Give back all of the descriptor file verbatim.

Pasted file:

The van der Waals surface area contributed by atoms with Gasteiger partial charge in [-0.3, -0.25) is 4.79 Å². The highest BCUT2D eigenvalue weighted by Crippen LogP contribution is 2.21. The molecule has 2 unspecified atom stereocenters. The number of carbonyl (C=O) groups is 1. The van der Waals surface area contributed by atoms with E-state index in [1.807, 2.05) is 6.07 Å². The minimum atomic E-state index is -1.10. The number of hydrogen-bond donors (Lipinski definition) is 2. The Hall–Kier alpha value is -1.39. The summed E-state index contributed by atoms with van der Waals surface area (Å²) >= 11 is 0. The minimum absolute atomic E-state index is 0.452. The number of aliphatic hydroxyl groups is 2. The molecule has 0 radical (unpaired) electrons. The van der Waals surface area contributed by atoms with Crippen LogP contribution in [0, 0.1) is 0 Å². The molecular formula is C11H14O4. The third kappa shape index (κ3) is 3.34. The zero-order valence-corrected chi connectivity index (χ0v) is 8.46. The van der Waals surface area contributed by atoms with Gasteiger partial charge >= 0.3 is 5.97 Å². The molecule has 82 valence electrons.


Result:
The van der Waals surface area contributed by atoms with Gasteiger partial charge in [-0.3, -0.25) is 4.79 Å². The highest BCUT2D eigenvalue weighted by Crippen LogP contribution is 2.21. The molecule has 2 unspecified atom stereocenters. The number of carbonyl (C=O) groups is 1. The van der Waals surface area contributed by atoms with E-state index in [1.807, 2.05) is 6.07 Å². The minimum atomic E-state index is -1.10. The number of hydrogen-bond donors (Lipinski definition) is 2. The Hall–Kier alpha value is -1.39. The summed E-state index contributed by atoms with van der Waals surface area (Å²) >= 11 is 0. The minimum absolute atomic E-state index is 0.452. The number of aliphatic hydroxyl groups is 2. The molecule has 0 radical (unpaired) electrons. The van der Waals surface area contributed by atoms with Crippen LogP contribution in [0, 0.1) is 0 Å². The molecular formula is C11H14O4. The third kappa shape index (κ3) is 3.34. The zero-order valence-corrected chi connectivity index (χ0v) is 8.46. The van der Waals surface area contributed by atoms with Gasteiger partial charge >= 0.3 is 5.97 Å². The molecule has 82 valence electrons.